Gaining weight can bring on sleep apnea …
After the birth of his daughter and a hectic year of studying for the California bar exam, Mark Yanis let exercise and nutrition fall by the wayside. Soon he had gained about 20 pounds, always felt run-down, and was having trouble sleeping through the night.
Eventually Yanis was diagnosed with obstructive sleep apnea. Doctors told him that his high tongue and narrow airways were part of the problem and, at 5'10" and 220 pounds, that the extra weight he was carrying brought it to the surface.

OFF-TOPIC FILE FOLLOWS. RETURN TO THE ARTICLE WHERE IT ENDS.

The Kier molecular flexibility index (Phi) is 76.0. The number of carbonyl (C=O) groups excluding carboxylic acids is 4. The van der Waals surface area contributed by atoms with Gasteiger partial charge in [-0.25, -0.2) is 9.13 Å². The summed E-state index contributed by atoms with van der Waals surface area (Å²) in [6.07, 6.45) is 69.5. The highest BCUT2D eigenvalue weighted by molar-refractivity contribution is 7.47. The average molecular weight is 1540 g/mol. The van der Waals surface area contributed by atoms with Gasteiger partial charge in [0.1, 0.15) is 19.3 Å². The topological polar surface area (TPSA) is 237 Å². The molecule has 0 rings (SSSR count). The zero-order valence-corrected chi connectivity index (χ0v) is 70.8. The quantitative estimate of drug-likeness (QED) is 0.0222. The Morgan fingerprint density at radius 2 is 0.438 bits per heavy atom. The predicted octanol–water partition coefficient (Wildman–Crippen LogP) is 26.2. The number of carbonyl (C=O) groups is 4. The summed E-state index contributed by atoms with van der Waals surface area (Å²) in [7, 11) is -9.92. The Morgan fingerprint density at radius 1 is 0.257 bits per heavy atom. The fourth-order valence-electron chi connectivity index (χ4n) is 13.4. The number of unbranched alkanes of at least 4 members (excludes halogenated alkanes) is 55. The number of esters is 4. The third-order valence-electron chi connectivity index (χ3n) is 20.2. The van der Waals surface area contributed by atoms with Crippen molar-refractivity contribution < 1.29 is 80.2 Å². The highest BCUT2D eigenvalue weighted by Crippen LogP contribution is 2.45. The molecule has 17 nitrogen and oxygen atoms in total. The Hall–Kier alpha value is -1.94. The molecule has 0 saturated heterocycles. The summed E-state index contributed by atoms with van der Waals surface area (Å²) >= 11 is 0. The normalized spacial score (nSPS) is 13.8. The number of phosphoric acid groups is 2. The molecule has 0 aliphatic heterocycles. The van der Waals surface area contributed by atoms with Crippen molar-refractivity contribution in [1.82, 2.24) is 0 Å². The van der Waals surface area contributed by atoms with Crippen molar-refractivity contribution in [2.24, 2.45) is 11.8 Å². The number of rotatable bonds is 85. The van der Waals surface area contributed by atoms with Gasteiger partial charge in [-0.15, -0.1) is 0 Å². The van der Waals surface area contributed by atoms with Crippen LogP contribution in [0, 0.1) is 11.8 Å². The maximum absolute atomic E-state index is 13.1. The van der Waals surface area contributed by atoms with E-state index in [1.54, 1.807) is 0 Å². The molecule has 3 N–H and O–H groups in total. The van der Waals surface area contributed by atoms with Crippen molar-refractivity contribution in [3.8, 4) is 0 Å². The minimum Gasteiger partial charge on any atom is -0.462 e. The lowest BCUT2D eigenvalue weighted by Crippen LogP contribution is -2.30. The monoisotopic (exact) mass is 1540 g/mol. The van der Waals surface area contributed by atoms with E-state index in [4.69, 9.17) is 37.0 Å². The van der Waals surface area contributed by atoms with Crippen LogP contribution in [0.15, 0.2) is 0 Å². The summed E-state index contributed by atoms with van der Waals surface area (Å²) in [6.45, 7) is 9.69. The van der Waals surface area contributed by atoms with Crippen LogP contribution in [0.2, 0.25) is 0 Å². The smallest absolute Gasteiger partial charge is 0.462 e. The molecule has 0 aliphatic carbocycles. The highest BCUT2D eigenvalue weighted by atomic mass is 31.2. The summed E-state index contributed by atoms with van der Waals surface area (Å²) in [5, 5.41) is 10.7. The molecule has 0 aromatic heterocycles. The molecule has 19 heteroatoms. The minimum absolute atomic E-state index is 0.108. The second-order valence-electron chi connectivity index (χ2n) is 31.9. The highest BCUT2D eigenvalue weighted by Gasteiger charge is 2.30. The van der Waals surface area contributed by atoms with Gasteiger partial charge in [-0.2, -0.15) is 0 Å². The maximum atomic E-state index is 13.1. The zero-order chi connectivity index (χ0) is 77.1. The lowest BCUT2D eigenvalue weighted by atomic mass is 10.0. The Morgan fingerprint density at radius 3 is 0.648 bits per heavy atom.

"The physical presence of extra tissue and fat in the neck compresses the area related to sleep apnea," explains Charles Kimmelman, MD, director of the New York City Ear, Nose and Throat Center (which specializes in sleep apnea treatments). "The airway becomes more narrow, while the organs and tissues swellmaking for very little room for the traveling oxygen."